Yesterday, Dr. Jane Goodall joined with many of the world’s leading animal protection and conservation organizations to urge the 88 member countries of the International Whaling Commission (IWC), to adopt a new 50-Year Vision to save whales, dolphins, and porpoises from extinction in the face of increasing ocean threats.
Many species are facing an increased threat of extinction due to fisheries bycatch; chemical, plastic, and noise pollution; marine debris; ship strikes; habitat loss; and the urgent climate crisis, as well as continued direct persecution from commercial whaling and dolphin drive hunts.
The coalition of NGOs, including the Animal Welfare Institute, Humane Society International, Born Free Foundation, OceanCare, IFAW, and Environmental Investigation Agency, launched the 50-Year Vision at a virtual event to mark the 75th anniversary of the IWC.
Originally established in 1946 to conserve whales in order to maximise hunting quotas, the IWC has since evolved to address a myriad of anthropogenic threats that pose an immediate danger for many populations of cetaceans. Of the 90 species, 12 subspecies, and 28 subpopulations of cetaceans that have been identified and assessed by the International Union for Conservation of Nature (IUCN), 22 are listed as critically endangered, 22 as endangered, and 16 as vulnerable. Without globally coordinated conservation actions, many species and populations will go extinct within our lifetimes, the NGOs warn.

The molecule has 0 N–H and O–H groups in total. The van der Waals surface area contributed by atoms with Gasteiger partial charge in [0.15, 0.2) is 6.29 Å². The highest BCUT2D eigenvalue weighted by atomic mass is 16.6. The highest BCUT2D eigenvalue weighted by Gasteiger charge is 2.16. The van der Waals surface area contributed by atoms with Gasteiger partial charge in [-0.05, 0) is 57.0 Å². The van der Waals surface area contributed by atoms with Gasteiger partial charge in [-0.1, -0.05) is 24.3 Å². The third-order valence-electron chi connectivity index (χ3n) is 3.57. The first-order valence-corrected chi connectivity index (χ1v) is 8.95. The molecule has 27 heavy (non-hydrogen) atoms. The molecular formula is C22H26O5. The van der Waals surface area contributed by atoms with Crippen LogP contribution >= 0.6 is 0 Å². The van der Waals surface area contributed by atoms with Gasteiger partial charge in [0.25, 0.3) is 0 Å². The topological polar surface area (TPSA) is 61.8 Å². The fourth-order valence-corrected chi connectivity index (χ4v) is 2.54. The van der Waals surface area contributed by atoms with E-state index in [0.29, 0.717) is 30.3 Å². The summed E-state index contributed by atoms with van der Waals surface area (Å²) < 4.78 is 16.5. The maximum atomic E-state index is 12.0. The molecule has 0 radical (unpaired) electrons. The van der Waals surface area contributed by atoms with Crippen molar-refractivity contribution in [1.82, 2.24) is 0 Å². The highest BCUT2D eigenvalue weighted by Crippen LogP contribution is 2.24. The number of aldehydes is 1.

“Some 80% of the world’s oxygen comes from the ocean. Our seas, along with our forests, are literally the lungs of our planet. Tragically, the vast marine habitat is increasingly threatened by our human actions,” said Goodall, while giving the keynote speech. “We are polluting it with toxic substances, large areas become acidified, the water is warming, commercial fishing has endangered many species, and its biggest and so loved residents—whales, dolphins and porpoises—are suffering.”
“Unbelievably, despite a 40-year ban, many still suffer the cruelty of commercial whaling. Then around 300,000 cetaceans die when they’re accidentally captured in fishing gear. They drown,” continued Goodall. “A number of species and some populations are now facing extinction. There are solutions, but our governments must prioritize them and also recognize and support the International Whaling Commission as the organization to coordinate these global priorities.”
The 50-Year Vision, supported by more than 50 NGOs worldwide, calls on the IWC and its member countries to act urgently to save cetacean species from decline. It warns that the degradation of the oceans has accelerated rapidly in recent years, with ocean temperatures warming up to 40% faster than the Intergovernmental Panel on Climate Change previously estimated. More than 150 million metric tons of plastics have accumulated in the oceans since the 1950s, and ocean acidification has increased by 26% since pre-industrial times. Global maritime traffic has vastly increased, as have ambient noise levels from shipping, seismic surveys, exploration, and military activities. These challenges are compounded by the loss of critical habitat to climate change.
A host of celebrities supported the 50-Year Vision at its launch event, with video messages from naturalist and campaigner Chris Packham, actress Dame Judi Dench, singer Leona Lewis, and world-renowned sailor Tracy Edwards.